If you are the kind of geek who likes to hang out at www.regulations.gov, where the Federal government posts proposed rules and regulations, you know that the items posted there are usually pretty specific and technical, the kinds of issues that maybe dozens or hundreds or occasionally a few thousand lawyers, accountants, and advocates will post thoughtful comments about, either in favor of or in opposition to, but most often suggesting some tweaks to the government proposal. These things DO NOT go viral.
But in late November, the IRS issued "Guidance for Tax-Exempt Social Welfare Organizations on Candidate-Related Political Activities," proposed regulations for 501(c)(4) social welfare organizations regarding their political activities. As of this morning, the last day of the comment period, this post has received 112,497 comments, a record number in the history of the United States by a mile.
A few of these comments, if you take the time to ferret them out, are the thoughtful types one usually sees at this site. Most of them, however, are of the "go to this site and paste our ready-made comments" ilk which have been spurred by various organizations at both ends of political spectrum, though mostly on the right. These comments mostly miss the point, which is a pity, because although the proposed regulations do have some flaws, clarifying regulations are long overdue. In my opinion, you can find the most thorough treatment of the issues and most sensible proposed remedies at the Bright Lines Project.
The real genesis of most of these 112,497 comments is the revelation last summer that the IRS had been using some dodgy techniques to try to identify 501(c)(4) organizations that were likely to be overly political. You can hate the techniques, but they were trying to do what the law requires of them. This is what the law says: "the promotion of social welfare does not include direct or indirect participation or intervention in political campaigns on behalf of or in opposition to any candidate for public office."
However, some political activity is allowable by 501(c)(4) organizations as long as their primary work is for the social welfare. This is by no means a new problem that has cropped up because of the so-called IRS scandal. The regulations governing both what is allowable political activity and how much of it a 501(c)(4) organization can engage in have been murky from the start, using a "facts and circumstances" test that ultimately ends up being subjective whether intended to or not. The IRS proposed these new rules not to stifle free speech or discriminate against tea party organizations, but to try to put the original purpose of social welfare organizations back on track.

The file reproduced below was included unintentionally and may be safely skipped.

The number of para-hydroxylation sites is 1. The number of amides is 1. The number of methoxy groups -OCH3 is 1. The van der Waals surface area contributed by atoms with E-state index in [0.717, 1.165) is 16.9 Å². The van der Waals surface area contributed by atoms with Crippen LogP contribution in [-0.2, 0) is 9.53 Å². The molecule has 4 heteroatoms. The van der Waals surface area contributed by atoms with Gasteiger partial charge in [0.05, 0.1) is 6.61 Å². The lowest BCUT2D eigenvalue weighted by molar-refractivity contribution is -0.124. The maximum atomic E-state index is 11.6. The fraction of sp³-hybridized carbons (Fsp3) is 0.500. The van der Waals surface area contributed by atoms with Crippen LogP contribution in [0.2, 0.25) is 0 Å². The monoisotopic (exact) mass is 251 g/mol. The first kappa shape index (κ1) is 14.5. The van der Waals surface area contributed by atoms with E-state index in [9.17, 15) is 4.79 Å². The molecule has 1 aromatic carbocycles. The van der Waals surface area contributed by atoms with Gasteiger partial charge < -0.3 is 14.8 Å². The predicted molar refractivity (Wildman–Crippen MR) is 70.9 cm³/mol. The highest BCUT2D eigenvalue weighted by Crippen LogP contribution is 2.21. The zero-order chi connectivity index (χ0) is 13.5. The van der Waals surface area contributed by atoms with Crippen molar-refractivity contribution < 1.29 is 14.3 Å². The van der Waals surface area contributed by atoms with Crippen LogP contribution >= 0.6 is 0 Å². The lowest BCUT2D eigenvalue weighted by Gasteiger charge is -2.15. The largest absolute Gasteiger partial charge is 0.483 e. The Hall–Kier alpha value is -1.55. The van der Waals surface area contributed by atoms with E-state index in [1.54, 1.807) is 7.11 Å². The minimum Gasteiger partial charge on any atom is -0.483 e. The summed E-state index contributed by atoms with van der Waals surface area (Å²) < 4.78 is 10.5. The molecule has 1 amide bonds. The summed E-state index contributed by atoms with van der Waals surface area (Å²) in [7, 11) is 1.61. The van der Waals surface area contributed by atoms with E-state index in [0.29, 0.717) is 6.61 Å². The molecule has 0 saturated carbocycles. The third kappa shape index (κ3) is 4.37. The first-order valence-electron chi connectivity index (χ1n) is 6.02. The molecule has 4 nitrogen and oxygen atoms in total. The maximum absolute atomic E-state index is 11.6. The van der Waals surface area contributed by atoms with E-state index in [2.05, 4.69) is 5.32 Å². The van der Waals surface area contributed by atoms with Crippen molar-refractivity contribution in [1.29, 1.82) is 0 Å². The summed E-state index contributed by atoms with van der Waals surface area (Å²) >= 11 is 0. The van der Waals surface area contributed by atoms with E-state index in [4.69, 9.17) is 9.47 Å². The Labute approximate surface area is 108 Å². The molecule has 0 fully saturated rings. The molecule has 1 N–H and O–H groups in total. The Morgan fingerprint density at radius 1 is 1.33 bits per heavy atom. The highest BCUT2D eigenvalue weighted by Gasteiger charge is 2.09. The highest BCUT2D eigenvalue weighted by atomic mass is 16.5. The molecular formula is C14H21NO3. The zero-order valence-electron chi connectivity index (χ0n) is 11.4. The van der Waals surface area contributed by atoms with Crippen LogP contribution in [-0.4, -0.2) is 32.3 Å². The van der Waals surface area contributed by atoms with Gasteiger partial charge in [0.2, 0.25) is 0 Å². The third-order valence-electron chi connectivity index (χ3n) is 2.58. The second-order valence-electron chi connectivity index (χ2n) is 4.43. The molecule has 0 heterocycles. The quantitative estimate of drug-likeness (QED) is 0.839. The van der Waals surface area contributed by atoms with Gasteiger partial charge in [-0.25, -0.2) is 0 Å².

It will be interesting indeed to see whether they take some of the common sense suggestions being proposed and finally come up with regulations that are clear and fair, or bow to the enormous political pressure being directed their way and just drop the whole matter.
The preceding is by Chuck McLean, GuideStar's vice president of research. Chuck is responsible for conducting research for GuideStar and customers interested in nonprofit sector data. He also works to identify new data sources and ways to present data effectively to GuideStar users. Chuck produces the annual GuideStar Nonprofit Compensation Report, which analyzes the salary and benefits of thousands of nonprofits throughout the country. He has 15 years of experience as a teacher and researcher in various institutions of higher education. Chuck serves on the advisory committee of the National Center for Charitable Statistics and is a member of the Panel of Nonprofit Sector Representatives for the Commission on Accountability and Policy for Religious Organizations. A graduate of Christopher Newport University, Chuck also received an M.S. degree in mathematics from the College of William and Mary.